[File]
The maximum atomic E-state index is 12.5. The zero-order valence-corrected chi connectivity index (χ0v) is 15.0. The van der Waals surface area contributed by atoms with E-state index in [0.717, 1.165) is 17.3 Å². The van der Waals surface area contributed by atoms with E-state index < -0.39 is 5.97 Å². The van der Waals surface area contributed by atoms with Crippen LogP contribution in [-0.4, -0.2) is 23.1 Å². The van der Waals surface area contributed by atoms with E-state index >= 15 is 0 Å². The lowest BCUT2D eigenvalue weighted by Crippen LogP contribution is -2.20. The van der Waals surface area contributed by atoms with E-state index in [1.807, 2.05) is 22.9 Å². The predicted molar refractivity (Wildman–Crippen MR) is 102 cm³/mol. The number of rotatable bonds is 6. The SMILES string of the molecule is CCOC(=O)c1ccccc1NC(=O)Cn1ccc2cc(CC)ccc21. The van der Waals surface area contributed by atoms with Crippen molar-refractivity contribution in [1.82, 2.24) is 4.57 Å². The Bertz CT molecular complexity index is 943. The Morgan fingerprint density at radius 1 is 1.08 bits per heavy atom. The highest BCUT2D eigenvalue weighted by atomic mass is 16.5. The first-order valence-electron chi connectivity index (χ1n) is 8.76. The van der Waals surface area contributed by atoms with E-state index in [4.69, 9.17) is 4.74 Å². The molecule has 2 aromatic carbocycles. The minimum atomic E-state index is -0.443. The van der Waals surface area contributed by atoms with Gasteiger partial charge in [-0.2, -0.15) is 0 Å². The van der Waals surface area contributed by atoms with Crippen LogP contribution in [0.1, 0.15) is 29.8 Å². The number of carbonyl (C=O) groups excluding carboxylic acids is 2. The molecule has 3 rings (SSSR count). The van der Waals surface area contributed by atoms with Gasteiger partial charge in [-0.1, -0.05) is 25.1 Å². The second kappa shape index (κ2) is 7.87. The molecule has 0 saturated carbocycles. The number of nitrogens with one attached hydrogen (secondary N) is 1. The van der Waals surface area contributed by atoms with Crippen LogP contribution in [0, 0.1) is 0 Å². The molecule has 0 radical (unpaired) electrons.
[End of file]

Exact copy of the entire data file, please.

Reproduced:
The maximum atomic E-state index is 12.5. The zero-order valence-corrected chi connectivity index (χ0v) is 15.0. The van der Waals surface area contributed by atoms with E-state index in [0.717, 1.165) is 17.3 Å². The van der Waals surface area contributed by atoms with E-state index < -0.39 is 5.97 Å². The van der Waals surface area contributed by atoms with Crippen LogP contribution in [-0.4, -0.2) is 23.1 Å². The van der Waals surface area contributed by atoms with E-state index >= 15 is 0 Å². The lowest BCUT2D eigenvalue weighted by Crippen LogP contribution is -2.20. The van der Waals surface area contributed by atoms with E-state index in [1.807, 2.05) is 22.9 Å². The predicted molar refractivity (Wildman–Crippen MR) is 102 cm³/mol. The number of rotatable bonds is 6. The SMILES string of the molecule is CCOC(=O)c1ccccc1NC(=O)Cn1ccc2cc(CC)ccc21. The van der Waals surface area contributed by atoms with Crippen molar-refractivity contribution in [1.82, 2.24) is 4.57 Å². The Bertz CT molecular complexity index is 943. The Morgan fingerprint density at radius 1 is 1.08 bits per heavy atom. The highest BCUT2D eigenvalue weighted by atomic mass is 16.5. The first-order valence-electron chi connectivity index (χ1n) is 8.76. The van der Waals surface area contributed by atoms with E-state index in [4.69, 9.17) is 4.74 Å². The molecule has 2 aromatic carbocycles. The minimum atomic E-state index is -0.443. The van der Waals surface area contributed by atoms with Gasteiger partial charge in [-0.2, -0.15) is 0 Å². The van der Waals surface area contributed by atoms with Crippen LogP contribution in [0.1, 0.15) is 29.8 Å². The number of carbonyl (C=O) groups excluding carboxylic acids is 2. The molecule has 3 rings (SSSR count). The van der Waals surface area contributed by atoms with Gasteiger partial charge in [-0.1, -0.05) is 25.1 Å². The second kappa shape index (κ2) is 7.87. The molecule has 0 saturated carbocycles. The number of nitrogens with one attached hydrogen (secondary N) is 1. The van der Waals surface area contributed by atoms with Crippen LogP contribution in [0, 0.1) is 0 Å². The molecule has 0 radical (unpaired) electrons.